We compared the biochemical properties and localization patterns of the GFP-coilin and endogenous p80 coilin proteins to check whether the GFP-coilin fusion protein provided a valid Cajal body marker in this cell line. First, we tested whether extracting nuclei with buffers containing different salt and detergent concentrations would show any differences in the extraction properties of GFP-coilin and endogenous p80 coilin, as might be expected if the GFP tag affected the interaction of coilin with nuclear structures (Fig. 1 C, lanes 1–4). This test showed that both GFP-coilin and endogenous p80 coilin behaved identically (Fig. 1 C, lanes 5–8). The endogenous p80 coilin was also extracted by the same buffer and salt conditions in the parental HeLa cells and the HeLaGFP-coilin cells (Fig. 1 C).

Analysis of the HeLaGFP-coilin and parental HeLa cell lines in the fluorescence microscope showed that only the HeLaGFP-coilin cells expressed a GFP signal (Fig. 2B and Fig. E). Immunostaining fixed HeLaGFP-coilin cells with an anti-p80 coilin mAb showed an identical pattern of labeling to the GFP-coilin signal (Fig. 2B and Fig. C). A similar anticoilin staining pattern was also observed in the HeLaGFP-coilin and parental HeLa cells (Fig. 2C and Fig. F). The morphology of the nuclei shown in Fig. 2 is representative of these cell lines and was observed in both fixed and living cells (see Materials and Methods).

In summary, we conclude that the localization pattern and biochemical properties of the GFP-coilin fusion protein in the HeLaGFP-coilin cell line are equivalent to the endogenous p80 coilin and provide a valid marker for studying Cajal bodies in live cells.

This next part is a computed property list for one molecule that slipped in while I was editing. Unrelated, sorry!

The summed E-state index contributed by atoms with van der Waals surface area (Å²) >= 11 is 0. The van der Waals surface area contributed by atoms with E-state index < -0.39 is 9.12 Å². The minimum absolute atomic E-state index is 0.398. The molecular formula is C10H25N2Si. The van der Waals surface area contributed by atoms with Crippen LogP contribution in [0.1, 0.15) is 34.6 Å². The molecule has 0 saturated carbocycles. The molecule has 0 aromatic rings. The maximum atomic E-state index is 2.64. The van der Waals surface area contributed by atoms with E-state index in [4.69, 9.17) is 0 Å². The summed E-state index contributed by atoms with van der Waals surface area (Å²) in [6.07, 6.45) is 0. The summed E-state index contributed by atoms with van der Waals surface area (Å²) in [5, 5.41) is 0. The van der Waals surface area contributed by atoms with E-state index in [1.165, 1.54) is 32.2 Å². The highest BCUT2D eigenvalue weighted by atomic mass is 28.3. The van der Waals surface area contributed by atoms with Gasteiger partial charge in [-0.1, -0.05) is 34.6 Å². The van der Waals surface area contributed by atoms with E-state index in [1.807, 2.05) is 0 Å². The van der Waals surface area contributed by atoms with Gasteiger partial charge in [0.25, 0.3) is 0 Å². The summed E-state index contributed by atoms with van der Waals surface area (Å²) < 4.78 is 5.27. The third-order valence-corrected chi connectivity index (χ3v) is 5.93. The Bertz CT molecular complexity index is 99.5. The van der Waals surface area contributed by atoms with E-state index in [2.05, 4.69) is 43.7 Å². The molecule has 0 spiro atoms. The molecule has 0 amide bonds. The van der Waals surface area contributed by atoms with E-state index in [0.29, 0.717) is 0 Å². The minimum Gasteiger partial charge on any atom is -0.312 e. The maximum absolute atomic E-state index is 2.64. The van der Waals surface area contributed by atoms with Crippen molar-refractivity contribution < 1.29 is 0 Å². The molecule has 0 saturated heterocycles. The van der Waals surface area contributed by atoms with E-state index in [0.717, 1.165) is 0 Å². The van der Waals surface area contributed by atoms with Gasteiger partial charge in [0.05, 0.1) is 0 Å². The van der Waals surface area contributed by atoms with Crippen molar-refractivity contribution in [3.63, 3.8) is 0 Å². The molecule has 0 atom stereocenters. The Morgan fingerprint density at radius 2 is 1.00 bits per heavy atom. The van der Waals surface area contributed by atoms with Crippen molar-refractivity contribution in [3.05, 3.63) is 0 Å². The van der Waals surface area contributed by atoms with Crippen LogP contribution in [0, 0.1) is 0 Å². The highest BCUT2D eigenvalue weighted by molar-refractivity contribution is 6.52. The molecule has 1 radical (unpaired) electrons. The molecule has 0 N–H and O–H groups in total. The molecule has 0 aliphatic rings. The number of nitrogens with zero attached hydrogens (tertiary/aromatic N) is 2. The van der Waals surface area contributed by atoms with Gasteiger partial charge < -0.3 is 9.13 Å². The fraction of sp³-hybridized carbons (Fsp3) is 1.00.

Distinct Classes of Cajal Bodies

The staining pattern of the anticoilin mAb was compared in detail in fixed cells from both the parental and He- LaGFP-coilin cell lines. Three-dimensional images were recorded and deconvolved, and the data were presented as maximum intensity projections of the respective nuclei (Fig. 3). The parental and transformed cell lines both show a similar pattern of nuclear bodies containing coilin. This includes larger bodies, typically 0.4–0.7 μm in diameter, and smaller bodies with a diameter ≤0.2 μm. For the purpose of this study, we will use the term CB as a generic term for all bodies containing p80 coilin. However, because the data presented below indicate differences in the structure and properties of separate classes of CBs, we will refer to the larger bodies (≥0.4) as CBs and the smaller bodies (≤0.2 μm) as mini-CBs to distinguish between them where appropriate (Fig. 3A and Fig. B; arrows indicate CBs, and arrowheads, mini-CBs). Also, coilin shows a diffuse nucleoplasmic distribution, excluding nucleoli, in both cell lines. The number of CBs and mini-CBs was counted in three-dimensional images from 50 separate nuclei from both cell lines (Fig. 3 C). The total number of Cajal bodies and the ratio of CBs to mini-CBs are the same for both cell lines. This demonstrates that the presence of the smaller class of coilin positive bodies is not due to expression of the GFP-coilin fusion protein. This conclusion is supported by our parallel observations that mini-CBs can also be detected in many other mammalian cell lines (data not shown).

Immunolabeling HeLaGFP-coilin cells with antibodies specific for several nuclear antigens known to localize in Cajal bodies provided further evidence that the CBs and mini-CBs may be distinct structures (Fig. 4; other data not shown). For example, fibrillarin and the Sm snRNP proteins are detected in CBs but not in many of the smaller bodies (Fig. 4, A–D; CBs are marked with magenta arrowheads, and mini-CBs with blue arrowheads). In contrast, antibodies to the SMN and SIP1 proteins label all the bodies that contain coilin (Fig. 4, E–H). The molecular composition of mini-CBs appears to vary, as judged by antibody labeling, which could mean that there are further subclasses among these smaller bodies. In summary, we conclude that the nuclear bodies containing coilin in mammalian cells include a class of smaller structures, typically ≤0.2 μm in diameter, which may also differ in their antigen composition from the larger CBs.

Visualizing Cajal Body Movement by Three-dimensional Time-Lapse Fluorescence Microscopy